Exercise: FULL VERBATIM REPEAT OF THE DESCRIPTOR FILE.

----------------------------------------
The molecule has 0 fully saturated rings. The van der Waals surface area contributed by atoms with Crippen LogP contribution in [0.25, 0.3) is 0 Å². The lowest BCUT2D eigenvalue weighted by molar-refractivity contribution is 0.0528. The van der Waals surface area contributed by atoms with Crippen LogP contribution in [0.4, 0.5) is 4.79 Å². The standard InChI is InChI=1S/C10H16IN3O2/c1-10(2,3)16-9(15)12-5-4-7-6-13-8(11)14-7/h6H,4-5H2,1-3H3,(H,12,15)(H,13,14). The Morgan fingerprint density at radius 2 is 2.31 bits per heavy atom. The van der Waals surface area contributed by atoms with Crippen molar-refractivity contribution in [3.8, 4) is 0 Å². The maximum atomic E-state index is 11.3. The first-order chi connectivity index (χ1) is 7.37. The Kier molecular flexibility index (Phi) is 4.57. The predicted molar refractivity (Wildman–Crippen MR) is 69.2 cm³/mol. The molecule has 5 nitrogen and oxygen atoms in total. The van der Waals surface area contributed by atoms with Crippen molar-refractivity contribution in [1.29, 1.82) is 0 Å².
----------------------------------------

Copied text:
The molecule has 0 fully saturated rings. The van der Waals surface area contributed by atoms with Crippen LogP contribution in [0.25, 0.3) is 0 Å². The lowest BCUT2D eigenvalue weighted by molar-refractivity contribution is 0.0528. The van der Waals surface area contributed by atoms with Crippen LogP contribution in [0.4, 0.5) is 4.79 Å². The standard InChI is InChI=1S/C10H16IN3O2/c1-10(2,3)16-9(15)12-5-4-7-6-13-8(11)14-7/h6H,4-5H2,1-3H3,(H,12,15)(H,13,14). The Morgan fingerprint density at radius 2 is 2.31 bits per heavy atom. The van der Waals surface area contributed by atoms with Crippen molar-refractivity contribution in [3.8, 4) is 0 Å². The maximum atomic E-state index is 11.3. The first-order chi connectivity index (χ1) is 7.37. The Kier molecular flexibility index (Phi) is 4.57. The predicted molar refractivity (Wildman–Crippen MR) is 69.2 cm³/mol. The molecule has 5 nitrogen and oxygen atoms in total. The van der Waals surface area contributed by atoms with Crippen molar-refractivity contribution in [1.29, 1.82) is 0 Å².